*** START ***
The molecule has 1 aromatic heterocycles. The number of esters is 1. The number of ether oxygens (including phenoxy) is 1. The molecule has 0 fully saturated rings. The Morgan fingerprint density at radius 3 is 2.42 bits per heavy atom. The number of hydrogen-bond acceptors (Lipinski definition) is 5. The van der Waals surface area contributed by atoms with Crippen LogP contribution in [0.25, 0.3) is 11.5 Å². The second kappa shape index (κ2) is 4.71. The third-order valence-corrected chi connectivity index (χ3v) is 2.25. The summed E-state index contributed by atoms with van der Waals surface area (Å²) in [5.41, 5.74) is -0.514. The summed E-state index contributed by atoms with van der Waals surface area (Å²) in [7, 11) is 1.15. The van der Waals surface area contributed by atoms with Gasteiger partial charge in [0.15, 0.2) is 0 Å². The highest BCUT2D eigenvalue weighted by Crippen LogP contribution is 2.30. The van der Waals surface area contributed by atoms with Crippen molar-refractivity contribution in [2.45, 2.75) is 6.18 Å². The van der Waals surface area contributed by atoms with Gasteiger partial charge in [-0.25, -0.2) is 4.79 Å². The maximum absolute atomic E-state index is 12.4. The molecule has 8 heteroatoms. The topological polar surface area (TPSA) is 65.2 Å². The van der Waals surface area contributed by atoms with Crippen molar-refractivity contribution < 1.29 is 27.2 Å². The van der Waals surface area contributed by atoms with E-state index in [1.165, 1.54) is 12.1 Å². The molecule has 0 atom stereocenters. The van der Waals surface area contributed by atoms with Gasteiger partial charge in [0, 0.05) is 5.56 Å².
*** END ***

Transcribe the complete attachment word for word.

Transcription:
The molecule has 1 aromatic heterocycles. The number of esters is 1. The number of ether oxygens (including phenoxy) is 1. The molecule has 0 fully saturated rings. The Morgan fingerprint density at radius 3 is 2.42 bits per heavy atom. The number of hydrogen-bond acceptors (Lipinski definition) is 5. The van der Waals surface area contributed by atoms with Crippen LogP contribution in [0.25, 0.3) is 11.5 Å². The second kappa shape index (κ2) is 4.71. The third-order valence-corrected chi connectivity index (χ3v) is 2.25. The summed E-state index contributed by atoms with van der Waals surface area (Å²) in [5.41, 5.74) is -0.514. The summed E-state index contributed by atoms with van der Waals surface area (Å²) in [7, 11) is 1.15. The van der Waals surface area contributed by atoms with Gasteiger partial charge in [0.15, 0.2) is 0 Å². The highest BCUT2D eigenvalue weighted by Crippen LogP contribution is 2.30. The van der Waals surface area contributed by atoms with Crippen molar-refractivity contribution in [2.45, 2.75) is 6.18 Å². The van der Waals surface area contributed by atoms with Gasteiger partial charge in [-0.25, -0.2) is 4.79 Å². The maximum absolute atomic E-state index is 12.4. The molecule has 8 heteroatoms. The topological polar surface area (TPSA) is 65.2 Å². The van der Waals surface area contributed by atoms with Crippen molar-refractivity contribution < 1.29 is 27.2 Å². The van der Waals surface area contributed by atoms with E-state index in [1.165, 1.54) is 12.1 Å². The molecule has 0 atom stereocenters. The van der Waals surface area contributed by atoms with Gasteiger partial charge in [0, 0.05) is 5.56 Å².